Baka Beyond's sound is a fusion of music influenced by the Baka people, African rhythms and traditional Celtic tunes.[8] A combination of soul-stirring West African traditional rhythms, singing and dance of the Baka, with Celtic folk harmonies and singing,[10][11] "with powerful percussion section, rhythmic guitar and fiery fiddle…"[12] Each musician has contributed their own style to the band. Baka Beyond is a collaborative music process, learned from the Baka people – 'everyone to be listened to'.[6] Generally, their songs contain strong rhythms, traditional Baka singing style and exotic instruments including marimba, djembe, ning nong, soga, kongoma, kpanlogo, tama, kalabash and kora (African Harp). According to the Guardian "They are an infuriatingly jovial multi-racial band" ..."and would be utterly intolerable if it weren't for the fact that they are remarkably good musicians and impressively idealistic."[8] Other reviewers have found "It was impossible to resist the relentlessly upbeat nature of the music"[11] "The party atmosphere is irrepressible," says the Evening Standard. "If you are not dancing, maybe you should have someone check your pulse."[10]

Other projects[edit]

  • Seckou Keita, Martin Cradick and Nii Tagoe recorded a CD in 2001 called Éte.[13]
  • One Heart Global Music Exchange is a charity supporting many tribes in Africa through music and musical projects, run by the band and its supporters.[14]
  • In 2006 an album Gati Bongo[15] was released. Martin Cradick recorded the Baka musicians live in the rainforest with a mobile, solar-powered multi-track recorder and the band became known as Orchestre Baka Gbiné. In February 2012 a new recording, Kopolo [16][17] was made to be released later in 2012.
  • In April 2006, Baka Beyond began a UK tour. For this tour, they invited seven Baka musicians, Orchestre Baka Gbine, who had never before left the rainforest, to tour with them.[18] This event was covered by many national newspapers and TV stations.[4]
  • Folk Music and Dance Festival Ethiopia is a music festival held in Arba Minch, Ethiopia, run by Su Hart and Martin Cradick.[19]
  • In January 2010, Martin Cradick and Su Hart of Baka Beyond, with Andi Main of Global Music Exchange organised a festival of traditional music and dance in Cameroon, the Under the Volcano Festival.[20]
  • In February and March 2014 Martin and Clyde Kramer (Baka Beyond's drummer) with Andi Main and Jonny organised The Forest Voices Tour.[21] 15 Baka musicians toured other Baka communities and encouraged discussions about problems all the Baka face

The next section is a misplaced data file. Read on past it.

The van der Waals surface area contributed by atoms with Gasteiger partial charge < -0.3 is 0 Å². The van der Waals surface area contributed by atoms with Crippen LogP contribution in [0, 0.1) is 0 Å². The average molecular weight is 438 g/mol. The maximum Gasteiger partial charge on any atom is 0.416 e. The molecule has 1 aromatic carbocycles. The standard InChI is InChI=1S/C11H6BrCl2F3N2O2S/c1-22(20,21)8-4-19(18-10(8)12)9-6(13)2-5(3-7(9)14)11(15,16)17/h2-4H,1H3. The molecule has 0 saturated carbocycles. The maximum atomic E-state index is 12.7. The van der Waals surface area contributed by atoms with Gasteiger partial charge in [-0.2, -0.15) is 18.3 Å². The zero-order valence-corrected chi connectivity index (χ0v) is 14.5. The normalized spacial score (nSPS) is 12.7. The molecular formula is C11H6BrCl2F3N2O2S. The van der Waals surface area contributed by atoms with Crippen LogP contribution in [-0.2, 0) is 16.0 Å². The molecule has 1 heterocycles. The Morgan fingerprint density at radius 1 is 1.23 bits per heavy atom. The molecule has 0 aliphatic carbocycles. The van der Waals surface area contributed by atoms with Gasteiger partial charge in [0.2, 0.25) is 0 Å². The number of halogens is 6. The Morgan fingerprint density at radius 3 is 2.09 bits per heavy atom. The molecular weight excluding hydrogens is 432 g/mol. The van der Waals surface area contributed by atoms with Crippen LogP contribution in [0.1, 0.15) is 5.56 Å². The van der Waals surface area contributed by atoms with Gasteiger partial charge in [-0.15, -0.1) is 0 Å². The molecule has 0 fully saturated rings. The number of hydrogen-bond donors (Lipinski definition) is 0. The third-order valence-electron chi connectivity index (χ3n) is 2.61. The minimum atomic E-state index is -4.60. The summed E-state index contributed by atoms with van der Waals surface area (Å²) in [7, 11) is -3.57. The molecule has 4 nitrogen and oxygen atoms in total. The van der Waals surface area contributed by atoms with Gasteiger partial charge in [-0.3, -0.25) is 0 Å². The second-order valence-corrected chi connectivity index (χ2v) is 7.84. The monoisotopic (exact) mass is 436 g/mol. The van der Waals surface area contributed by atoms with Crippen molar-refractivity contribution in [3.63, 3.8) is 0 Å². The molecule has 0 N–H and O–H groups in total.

• Spirit of the Forest (1993)[1]
  • Heart of the Forest (1993)
  • The Meeting Pool (1995)
  • Outback(1996)
  • Journey Between (1998)
  • Sogo (2000)
  • East to West (2002)
  • Rhythm Tree (2005)[22]
  • Baka Live (2007)
  • Beyond the Forest (2009)[23]
  • After the Tempest (2014)[24]

See also[edit]


  1. ^ a b c d "Baka Beyond". Retrieved 28 September 2013. 
  2. ^ a b c d e "BAKA BEYOND (Portugal & Spain)". virtualWOMEX. Retrieved 13 October 2013. 
  3. ^ "Baka Beyond". WOMAD. Archived from the original on 13 October 2013. Retrieved 13 October 2013. 
  4. ^ a b c d "Who are the Baka Pygmies? And what are they doing in Gateshead?". BBC Tyne. 21 April 2006. Retrieved 30 June 2014. 
  5. ^ "Baka Beyond Discography". Discogs. Retrieved 13 October 2013. 
  6. ^ a b c "Baka Beyond". World Music Central. Retrieved 13 October 2013. 
  7. ^ "Seckou Keita". African Musicians Profiles. Retrieved 13 October 2013. 
  8. ^ a b c Denselow, Robin (19 March 2005). "Baka Beyond, Cargo, London". The Guardian. Retrieved 30 June 2014. 
  9. ^ a b "House of the Baka Beyond". BBC News. London: BBC. 16 March 2005. Retrieved 30 June 2014. 
  10. ^ a b "Music Baka Beyond at Colston Hall". Archived from the original on 13 October 2013. Retrieved 13 October 2013. 
  11. ^ a b Taberner, Pete (30 September 2013). "REVIEW: Baka Beyond, Colston Hall". Bristol Post. Retrieved 30 June 2014. 
  12. ^ "Baka Beyond". Ethnoambient. Retrieved 13 October 2013. 
  13. ^ "EtE". 2004. Retrieved 30 June 2014. 
  14. ^ "One Heart : Global Music Exchange". 2014. Retrieved 30 June 2014. 
  15. ^ "Orchéstre Baka Gbiné". 2014. Retrieved 30 June 2014. 
  16. ^
  17. ^ "Baka Gbiné – Ewoundo". 2012. Archived from the original on 22 August 2014. Retrieved 30 June 2014. 
  18. ^ Lewis, Paul (25 April 2006). "Paul Lewis meets Baka Pygmies, musicians in 'a bid to save their rainforest'". The Guardian. Retrieved 30 June 2014. 
  19. ^ "Arba Minch Festival of Music and Dance". 2014. Retrieved 30 June 2014. 
  20. ^ "Under the Volcano". 2011. Retrieved 30 June 2014. 
  21. ^ "The Forest Voices Tour". 2014. Retrieved 30 June 2014. 
  22. ^ "Cargo – Event – Baka-Beyond-Live-Album-Launch". Retrieved 13 October 2013. 
  23. ^ Church, Michael (10 May 2009). "Album: Baka Beyond, Beyond the Forest, (March Hare)". The Independent. London. Retrieved 13 October 2013. 
  24. ^ "Music of the Rainforest: Baka Beyond Release "After the Tempest"". Roots and Beats. Archived from the original on 2 June 2014. Retrieved 1 June 2014. 

External links[edit]